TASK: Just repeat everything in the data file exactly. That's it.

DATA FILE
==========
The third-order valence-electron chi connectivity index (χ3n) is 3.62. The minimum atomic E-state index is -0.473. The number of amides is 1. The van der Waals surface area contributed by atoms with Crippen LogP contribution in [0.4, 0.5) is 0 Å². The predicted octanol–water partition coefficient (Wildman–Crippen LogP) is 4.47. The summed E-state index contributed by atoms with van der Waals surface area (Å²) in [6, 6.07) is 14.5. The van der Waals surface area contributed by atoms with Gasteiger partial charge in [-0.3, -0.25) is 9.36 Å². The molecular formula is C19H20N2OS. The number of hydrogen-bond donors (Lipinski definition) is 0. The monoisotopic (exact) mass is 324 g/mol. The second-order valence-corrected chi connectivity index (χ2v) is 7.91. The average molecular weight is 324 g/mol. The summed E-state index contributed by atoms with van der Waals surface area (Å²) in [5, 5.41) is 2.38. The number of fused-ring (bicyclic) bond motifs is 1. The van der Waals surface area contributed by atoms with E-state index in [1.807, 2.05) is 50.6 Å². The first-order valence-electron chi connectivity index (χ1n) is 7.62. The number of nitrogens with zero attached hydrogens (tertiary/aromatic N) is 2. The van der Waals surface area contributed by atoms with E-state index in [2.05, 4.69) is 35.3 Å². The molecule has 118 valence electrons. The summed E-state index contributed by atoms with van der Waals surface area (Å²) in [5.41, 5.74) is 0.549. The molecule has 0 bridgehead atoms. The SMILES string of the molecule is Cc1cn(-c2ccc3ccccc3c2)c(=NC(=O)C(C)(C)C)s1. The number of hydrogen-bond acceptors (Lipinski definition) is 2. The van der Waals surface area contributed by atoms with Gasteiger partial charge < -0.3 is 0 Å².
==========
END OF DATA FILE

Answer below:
The third-order valence-electron chi connectivity index (χ3n) is 3.62. The minimum atomic E-state index is -0.473. The number of amides is 1. The van der Waals surface area contributed by atoms with Crippen LogP contribution in [0.4, 0.5) is 0 Å². The predicted octanol–water partition coefficient (Wildman–Crippen LogP) is 4.47. The summed E-state index contributed by atoms with van der Waals surface area (Å²) in [6, 6.07) is 14.5. The van der Waals surface area contributed by atoms with Gasteiger partial charge in [-0.3, -0.25) is 9.36 Å². The molecular formula is C19H20N2OS. The number of hydrogen-bond donors (Lipinski definition) is 0. The monoisotopic (exact) mass is 324 g/mol. The second-order valence-corrected chi connectivity index (χ2v) is 7.91. The average molecular weight is 324 g/mol. The summed E-state index contributed by atoms with van der Waals surface area (Å²) in [5, 5.41) is 2.38. The number of fused-ring (bicyclic) bond motifs is 1. The van der Waals surface area contributed by atoms with E-state index in [1.807, 2.05) is 50.6 Å². The first-order valence-electron chi connectivity index (χ1n) is 7.62. The number of nitrogens with zero attached hydrogens (tertiary/aromatic N) is 2. The van der Waals surface area contributed by atoms with E-state index in [2.05, 4.69) is 35.3 Å². The molecule has 118 valence electrons. The summed E-state index contributed by atoms with van der Waals surface area (Å²) in [5.41, 5.74) is 0.549. The molecule has 0 bridgehead atoms. The SMILES string of the molecule is Cc1cn(-c2ccc3ccccc3c2)c(=NC(=O)C(C)(C)C)s1. The number of hydrogen-bond acceptors (Lipinski definition) is 2. The van der Waals surface area contributed by atoms with Gasteiger partial charge < -0.3 is 0 Å².